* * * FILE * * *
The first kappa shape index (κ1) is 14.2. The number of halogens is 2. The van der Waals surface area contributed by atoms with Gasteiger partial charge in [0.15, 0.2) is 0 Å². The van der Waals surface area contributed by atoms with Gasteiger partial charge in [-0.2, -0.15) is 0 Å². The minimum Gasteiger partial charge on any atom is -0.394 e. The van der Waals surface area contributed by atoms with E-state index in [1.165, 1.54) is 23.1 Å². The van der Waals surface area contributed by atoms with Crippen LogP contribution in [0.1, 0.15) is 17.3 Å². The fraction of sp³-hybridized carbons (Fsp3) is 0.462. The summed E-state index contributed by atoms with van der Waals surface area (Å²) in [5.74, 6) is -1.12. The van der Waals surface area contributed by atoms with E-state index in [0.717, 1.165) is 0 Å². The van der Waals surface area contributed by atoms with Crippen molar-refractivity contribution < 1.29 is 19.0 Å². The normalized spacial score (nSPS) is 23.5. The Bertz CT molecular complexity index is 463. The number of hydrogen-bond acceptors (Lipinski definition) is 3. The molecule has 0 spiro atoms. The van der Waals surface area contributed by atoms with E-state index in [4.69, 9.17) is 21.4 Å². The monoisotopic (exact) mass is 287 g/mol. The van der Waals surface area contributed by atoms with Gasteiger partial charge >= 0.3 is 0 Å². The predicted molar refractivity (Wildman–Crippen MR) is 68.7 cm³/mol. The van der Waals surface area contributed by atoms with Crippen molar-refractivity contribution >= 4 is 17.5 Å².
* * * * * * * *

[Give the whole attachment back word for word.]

The first kappa shape index (κ1) is 14.2. The number of halogens is 2. The van der Waals surface area contributed by atoms with Gasteiger partial charge in [0.15, 0.2) is 0 Å². The van der Waals surface area contributed by atoms with Gasteiger partial charge in [-0.2, -0.15) is 0 Å². The minimum Gasteiger partial charge on any atom is -0.394 e. The van der Waals surface area contributed by atoms with E-state index in [1.165, 1.54) is 23.1 Å². The van der Waals surface area contributed by atoms with Crippen LogP contribution in [0.1, 0.15) is 17.3 Å². The fraction of sp³-hybridized carbons (Fsp3) is 0.462. The summed E-state index contributed by atoms with van der Waals surface area (Å²) in [5.74, 6) is -1.12. The van der Waals surface area contributed by atoms with E-state index in [0.717, 1.165) is 0 Å². The van der Waals surface area contributed by atoms with Crippen molar-refractivity contribution < 1.29 is 19.0 Å². The normalized spacial score (nSPS) is 23.5. The Bertz CT molecular complexity index is 463. The number of hydrogen-bond acceptors (Lipinski definition) is 3. The molecule has 0 spiro atoms. The van der Waals surface area contributed by atoms with E-state index in [4.69, 9.17) is 21.4 Å². The monoisotopic (exact) mass is 287 g/mol. The van der Waals surface area contributed by atoms with Gasteiger partial charge >= 0.3 is 0 Å². The predicted molar refractivity (Wildman–Crippen MR) is 68.7 cm³/mol. The van der Waals surface area contributed by atoms with Crippen molar-refractivity contribution >= 4 is 17.5 Å².